At BESSY II, we are operating some 50 beamlines, each of which offers the latest methods in spectroscopy and microscopy.
Each beamline has a dedicated beamline scientist, who not only manages all the projects on the beamline and knows its every secret, but also works with local and visiting scientists to get the best results out of the beam and its instruments for every specific research question they have. Without the beamline scientists, much of the science at BESSY II could never happen.
But who are they? What makes a good beamline scientist and where do they come from? In this little series you are going to find out. Today we introduce Anna Makarova who works at the Russian-German dipole beamline.
What’s the name of your beamline and what’s it like?
It is a Russian-German dipole beamline, part of the Russian-German Laboratory at BESSY II. It covers a soft X-ray photon energy range up to 1200 eV. It ends with a fixed experimental station RGL-PES that offers a multi-technique approach for the investigation of the electronic, chemical and structural properties of materials: X-ray photoemission spectroscopy and X-ray absorption in all possible modes (fluorescence yield, total and partial electron yields).
For which research applications is this beamline especially suitable?
The applications cover a wide range of research fields, including surface and interface science, materials research, bioinorganic chemistry, biomineralogy, etc. The experimental station contains several preparation chambers with various kinds of evaporators, a gas inlet system, a heating stage, an ion sputtering gun, and a fast-load systems, so that experimentalists are very flexible in synthesis and modification of the sample’s structure.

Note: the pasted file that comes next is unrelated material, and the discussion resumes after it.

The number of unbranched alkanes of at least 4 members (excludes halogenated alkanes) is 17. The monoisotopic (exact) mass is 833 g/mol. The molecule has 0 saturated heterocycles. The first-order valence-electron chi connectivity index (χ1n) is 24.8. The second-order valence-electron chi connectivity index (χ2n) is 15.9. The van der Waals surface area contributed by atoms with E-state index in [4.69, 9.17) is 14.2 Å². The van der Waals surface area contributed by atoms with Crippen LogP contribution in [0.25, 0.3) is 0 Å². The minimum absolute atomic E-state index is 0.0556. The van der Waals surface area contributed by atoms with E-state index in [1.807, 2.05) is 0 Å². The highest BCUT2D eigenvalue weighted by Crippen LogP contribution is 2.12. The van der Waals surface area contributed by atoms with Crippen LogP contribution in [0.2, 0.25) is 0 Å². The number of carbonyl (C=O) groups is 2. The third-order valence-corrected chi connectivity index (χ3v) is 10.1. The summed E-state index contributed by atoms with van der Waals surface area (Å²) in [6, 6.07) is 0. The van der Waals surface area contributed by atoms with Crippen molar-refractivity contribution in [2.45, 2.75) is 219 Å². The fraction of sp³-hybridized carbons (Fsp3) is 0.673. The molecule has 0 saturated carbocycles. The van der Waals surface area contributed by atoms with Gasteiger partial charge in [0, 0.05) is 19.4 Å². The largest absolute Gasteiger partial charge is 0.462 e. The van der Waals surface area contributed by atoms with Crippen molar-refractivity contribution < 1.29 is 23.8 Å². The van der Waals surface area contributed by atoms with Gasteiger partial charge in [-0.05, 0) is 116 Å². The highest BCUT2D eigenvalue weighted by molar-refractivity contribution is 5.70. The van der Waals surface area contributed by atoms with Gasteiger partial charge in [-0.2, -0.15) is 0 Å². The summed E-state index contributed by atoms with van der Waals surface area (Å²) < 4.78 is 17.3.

What’s your background, scientifically? How did you get to be a beamline scientist?
I did my PhD in physics at St. Petersburg State University, Russia. Then I’ve moved to Technische Universität Dresden where I have been working until now. I was an active user of the RGBL during my PhD studies and thereafter for several years, and now as a scientist of the Russian-German Laboratory I am taking care of the users. My current research is focused on graphene-like materials, modification of their properties, as well as curved crystal surfaces as substrates for 2D-materials growth.
“The most rewarding part is, when users are happy and bring you chocolates by the end of the beamtime.”
What is your work as a beamline scientist?
During the user operation period the main focus is on the organization of the beamtimes: planning experiments with users, arrangement of the corresponding technical preparations and user consultation during the beamtime. In addition to the user support we do the weekly commissioning of the beamline. Here I work closely with Dmitry Smirnov, another beamline scientist of RGBL. He is doing a lot of work to maintain and upgrade the station and the beamline. In parallel, we are planning the upgrades and future development of the beamline, the experimental station and the sample environment. Besides, each beamline scientist has his/her own research project and I’m no exception.
What are you working on at the moment?
At the moment we are in a normal user operation phase. However, we are planning the next commissioning period that will be devoted to alignment of the new optical element. The new M1 mirror chamber aims to achieve circular polarization. This will open up new possibilities of studies on magnetic materials.
What is your biggest challenge in working with the beamline?
To make the users happy 😉
What is the most rewarding part?
When users are happy and bring you chocolates by the end of the beamtime.